McCain outlines 'human dignity' agenda
ROCHESTER, Mich. -- Society has a "moral obligation" to fight exploitation of vulnerable persons and defend religious freedoms, U.S. Sen. John McCain, R-Ariz., said Wednesday.
"(We) we have a moral obligation not to turn a blind eye to assaults on the collective dignity of humanity wherever they occur," the presumptive Republican presidential nominee said in a prepared remarks for a speech delivered at Oakland University in Rochester, Mich.
Ticking off instances of religious persecution worldwide, McCain pledged as president to "make respect for the basic principle of religious freedom a priority in international relations."
McCain has used several recent speeches to reassert his conservative credentials, addressing several issues the conservatives consider important: judges, guns and religion.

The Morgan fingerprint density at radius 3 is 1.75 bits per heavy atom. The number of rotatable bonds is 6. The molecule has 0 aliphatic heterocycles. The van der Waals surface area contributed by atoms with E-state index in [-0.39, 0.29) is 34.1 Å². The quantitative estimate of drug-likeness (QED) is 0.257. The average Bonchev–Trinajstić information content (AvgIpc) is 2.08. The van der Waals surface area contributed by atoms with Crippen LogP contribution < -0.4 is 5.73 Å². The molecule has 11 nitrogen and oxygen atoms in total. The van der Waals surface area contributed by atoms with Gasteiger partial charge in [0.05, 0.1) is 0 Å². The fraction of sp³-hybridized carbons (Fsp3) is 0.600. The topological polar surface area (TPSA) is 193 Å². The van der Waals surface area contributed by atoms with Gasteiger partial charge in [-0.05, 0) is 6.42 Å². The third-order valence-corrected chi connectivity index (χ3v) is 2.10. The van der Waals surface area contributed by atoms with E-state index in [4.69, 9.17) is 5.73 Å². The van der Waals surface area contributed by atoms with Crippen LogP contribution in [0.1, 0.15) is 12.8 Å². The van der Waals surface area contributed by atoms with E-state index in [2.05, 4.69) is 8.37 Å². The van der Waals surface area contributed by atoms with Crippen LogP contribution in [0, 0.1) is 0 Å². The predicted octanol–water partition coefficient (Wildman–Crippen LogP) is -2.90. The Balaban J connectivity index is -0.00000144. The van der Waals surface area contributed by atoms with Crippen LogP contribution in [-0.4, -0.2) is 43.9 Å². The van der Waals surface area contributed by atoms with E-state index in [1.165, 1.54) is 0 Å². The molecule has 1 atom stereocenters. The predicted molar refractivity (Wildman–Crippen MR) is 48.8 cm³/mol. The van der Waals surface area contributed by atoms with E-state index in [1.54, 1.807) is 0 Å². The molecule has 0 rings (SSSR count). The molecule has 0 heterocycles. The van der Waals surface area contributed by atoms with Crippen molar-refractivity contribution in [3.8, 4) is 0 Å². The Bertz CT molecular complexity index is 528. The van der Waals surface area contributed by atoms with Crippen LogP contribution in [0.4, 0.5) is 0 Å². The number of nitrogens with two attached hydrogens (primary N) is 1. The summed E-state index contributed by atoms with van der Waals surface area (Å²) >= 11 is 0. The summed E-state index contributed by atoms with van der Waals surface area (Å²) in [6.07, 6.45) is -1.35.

Concerning human trafficking, McCain said, as president he would establish an Inter-Agency Task Force on Human Trafficking and provide assistance to trafficking victims."
Regarding child pornography and child sexual exploitation cases in which predators use the Internet and e-mail to stalk and lure children, McCain said he'd promote intergovernmental and international cooperation. He also pledged to expand the list of companies required to report kiddie porn and impose higher fines and criminal penalties when they don't.
"(We) must be diligent in our active opposition to the enemies of human dignity in our own society and in all the dark corners of the world," he said.
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